Here the details have unfolded like a serial novel in the media, owned for the most part by Berlusconi himself. The saga centers on his relationship with an 18-year-old model named Noemi Letizia, whom Berlusconi has described as merely a friend. His wife, Veronica Laria, has accused him of having an affair with the young woman and has asked him for a divorce.
Much of the highly emotional dialogue between Berlusconi and Laria has been devoured in open letters published in the press. Each chapter checks in on a scorned wife (who was herself, at one time, the other woman), a libidinous septuagenarian head of state who has been accused of making political appointments based on looks, and a young lingerie model who calls the prime minister "Daddy," and the whole saga has exacerbated an already problematic image of women in this country.
Women here hold powerful positions in government and business, but Italian television is not hesitant to show some women in the equivalent of soft porn. Women are extremely conscious of their appearance, and often the anchors on television news look as though they were styled by Glamour Shots. It's not unusual to see a TV reporter at a fashion show -- and fashion is serious business in this country of Giorgio Armani, Ermenegildo Zegna and Gucci -- wearing a sequined mini dress and doing her stand-ups while sprawled on the runway.
Into this tangled web of ambivalence over female identity walks Michelle Obama, a career woman who recognizes the pleasure of pretty but who would also prefer it if people stopped focusing on her clothes. She is the woman with big thoughts who, for the next two days, is referred to as "spouse." Yet much of her popularity here in Italy grows out of the way in which she has signaled an archetypal shift for an American first lady. Much of that change has come by way of style.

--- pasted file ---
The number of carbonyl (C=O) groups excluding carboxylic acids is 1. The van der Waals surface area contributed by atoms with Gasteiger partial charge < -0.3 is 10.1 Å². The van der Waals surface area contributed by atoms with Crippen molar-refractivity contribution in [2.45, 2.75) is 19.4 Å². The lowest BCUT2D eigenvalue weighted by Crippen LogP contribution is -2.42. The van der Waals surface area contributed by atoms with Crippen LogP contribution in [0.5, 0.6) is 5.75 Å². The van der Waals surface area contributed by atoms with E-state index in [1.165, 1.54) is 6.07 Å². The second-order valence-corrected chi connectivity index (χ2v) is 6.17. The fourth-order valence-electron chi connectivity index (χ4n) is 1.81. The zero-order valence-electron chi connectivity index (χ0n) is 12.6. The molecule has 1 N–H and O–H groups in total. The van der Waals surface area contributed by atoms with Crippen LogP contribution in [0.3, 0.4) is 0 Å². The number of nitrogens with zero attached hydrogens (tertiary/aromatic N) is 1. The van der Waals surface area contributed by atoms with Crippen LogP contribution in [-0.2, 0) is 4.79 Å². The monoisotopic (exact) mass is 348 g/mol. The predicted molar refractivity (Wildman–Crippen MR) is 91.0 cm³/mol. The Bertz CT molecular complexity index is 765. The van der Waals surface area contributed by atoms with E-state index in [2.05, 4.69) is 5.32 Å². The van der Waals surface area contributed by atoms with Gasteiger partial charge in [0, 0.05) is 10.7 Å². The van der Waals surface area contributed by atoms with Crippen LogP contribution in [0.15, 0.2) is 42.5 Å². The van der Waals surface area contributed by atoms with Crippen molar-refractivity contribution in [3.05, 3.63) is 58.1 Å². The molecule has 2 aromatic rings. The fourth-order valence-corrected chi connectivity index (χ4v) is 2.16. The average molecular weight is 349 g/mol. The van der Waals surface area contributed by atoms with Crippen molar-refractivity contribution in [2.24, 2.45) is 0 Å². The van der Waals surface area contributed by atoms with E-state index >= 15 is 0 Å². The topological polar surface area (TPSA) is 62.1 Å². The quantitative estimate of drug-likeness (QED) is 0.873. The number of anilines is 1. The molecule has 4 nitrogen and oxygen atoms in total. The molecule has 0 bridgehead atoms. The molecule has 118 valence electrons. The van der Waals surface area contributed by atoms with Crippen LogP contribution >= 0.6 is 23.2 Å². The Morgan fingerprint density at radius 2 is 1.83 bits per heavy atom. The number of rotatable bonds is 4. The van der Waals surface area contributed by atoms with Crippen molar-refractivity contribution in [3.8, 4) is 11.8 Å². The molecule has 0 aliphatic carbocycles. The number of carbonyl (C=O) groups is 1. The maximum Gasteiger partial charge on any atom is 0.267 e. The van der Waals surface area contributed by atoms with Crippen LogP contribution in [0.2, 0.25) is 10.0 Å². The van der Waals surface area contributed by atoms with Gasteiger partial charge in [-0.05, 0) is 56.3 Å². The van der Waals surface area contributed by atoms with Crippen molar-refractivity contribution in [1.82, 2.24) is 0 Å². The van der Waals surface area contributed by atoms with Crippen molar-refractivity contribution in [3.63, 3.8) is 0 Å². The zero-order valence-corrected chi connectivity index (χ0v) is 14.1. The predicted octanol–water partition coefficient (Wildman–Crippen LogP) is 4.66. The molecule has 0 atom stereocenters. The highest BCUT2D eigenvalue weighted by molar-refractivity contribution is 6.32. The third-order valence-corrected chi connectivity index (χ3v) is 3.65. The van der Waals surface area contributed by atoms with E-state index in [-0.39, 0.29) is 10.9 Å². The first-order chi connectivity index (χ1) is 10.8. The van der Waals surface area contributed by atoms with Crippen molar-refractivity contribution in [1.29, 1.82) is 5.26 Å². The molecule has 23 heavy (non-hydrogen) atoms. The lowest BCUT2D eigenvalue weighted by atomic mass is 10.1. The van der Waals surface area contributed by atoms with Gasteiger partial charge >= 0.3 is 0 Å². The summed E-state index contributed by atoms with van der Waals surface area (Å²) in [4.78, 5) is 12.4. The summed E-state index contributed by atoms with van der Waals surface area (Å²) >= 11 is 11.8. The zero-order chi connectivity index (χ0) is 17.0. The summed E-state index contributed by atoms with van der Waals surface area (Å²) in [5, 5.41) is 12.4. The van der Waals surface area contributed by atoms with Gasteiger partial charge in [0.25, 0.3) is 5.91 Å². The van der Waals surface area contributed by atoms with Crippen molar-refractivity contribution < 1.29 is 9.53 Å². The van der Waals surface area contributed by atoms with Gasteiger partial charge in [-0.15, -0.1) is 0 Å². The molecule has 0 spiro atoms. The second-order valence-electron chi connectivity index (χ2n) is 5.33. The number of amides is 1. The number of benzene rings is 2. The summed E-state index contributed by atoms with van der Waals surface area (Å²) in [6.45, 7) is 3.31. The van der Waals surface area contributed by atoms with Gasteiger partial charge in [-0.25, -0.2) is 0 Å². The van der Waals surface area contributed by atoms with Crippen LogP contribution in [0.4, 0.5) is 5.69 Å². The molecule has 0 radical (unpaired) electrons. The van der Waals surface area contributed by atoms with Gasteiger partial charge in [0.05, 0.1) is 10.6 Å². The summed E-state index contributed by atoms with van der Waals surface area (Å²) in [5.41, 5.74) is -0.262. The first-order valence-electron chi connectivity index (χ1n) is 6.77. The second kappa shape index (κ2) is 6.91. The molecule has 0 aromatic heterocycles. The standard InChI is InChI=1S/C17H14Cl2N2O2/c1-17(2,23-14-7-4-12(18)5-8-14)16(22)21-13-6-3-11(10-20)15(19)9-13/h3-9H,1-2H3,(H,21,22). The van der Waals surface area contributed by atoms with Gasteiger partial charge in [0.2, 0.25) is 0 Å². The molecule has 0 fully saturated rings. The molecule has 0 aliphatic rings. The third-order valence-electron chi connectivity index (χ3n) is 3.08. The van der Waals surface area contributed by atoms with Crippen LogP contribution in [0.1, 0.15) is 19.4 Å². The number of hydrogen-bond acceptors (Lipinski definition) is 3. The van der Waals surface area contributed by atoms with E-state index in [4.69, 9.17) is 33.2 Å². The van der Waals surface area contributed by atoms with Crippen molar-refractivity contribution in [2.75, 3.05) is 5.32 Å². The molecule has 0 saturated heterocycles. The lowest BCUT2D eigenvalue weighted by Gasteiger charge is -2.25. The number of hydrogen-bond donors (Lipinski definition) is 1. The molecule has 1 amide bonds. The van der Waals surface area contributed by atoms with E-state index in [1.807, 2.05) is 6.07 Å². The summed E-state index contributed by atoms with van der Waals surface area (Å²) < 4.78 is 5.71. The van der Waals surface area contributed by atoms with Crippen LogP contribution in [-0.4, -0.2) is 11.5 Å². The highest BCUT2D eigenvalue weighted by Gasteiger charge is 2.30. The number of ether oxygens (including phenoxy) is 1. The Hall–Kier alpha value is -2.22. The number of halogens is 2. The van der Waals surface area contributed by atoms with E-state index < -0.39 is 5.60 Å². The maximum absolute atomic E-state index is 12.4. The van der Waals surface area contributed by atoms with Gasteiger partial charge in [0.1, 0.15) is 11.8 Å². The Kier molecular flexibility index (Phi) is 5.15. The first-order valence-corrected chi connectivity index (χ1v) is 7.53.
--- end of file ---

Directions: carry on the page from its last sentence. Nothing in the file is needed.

Of all the wives who milled about in the atrium of the museum Wednesday afternoon, Obama drew the lens of virtually every camera. She stood out because she is black, but there were several other black women at the luncheon. She was among the tallest of the wives, but she didn't tower over them. It was her taxicab-yellow sheath with its saucer-size green flower brooch that caught the eye, not because it was fancy, but because it was relaxed. Unstarched. But not shy.
Italians have assessed her physical appearance -- along with her attitude and all that hugging -- and decided that she is a different kind of American first lady. Not so formal. Approachable. Italy is a country that does not shy away from celebrating physical appearance; it is the country of la bella figura, after all. It is considered neither shallow nor judgmental to mix style into the equation when taking the measure of a woman.
But there is a balance. And while Italian feminists are attempting to tamp down the focus on their appearance -- nice legs should not be a bullet point on a résumé, unless the job is as a Rockette -- Obama has signaled a more modern kind of first lady with hers. It seems that the "spouse" has done her job.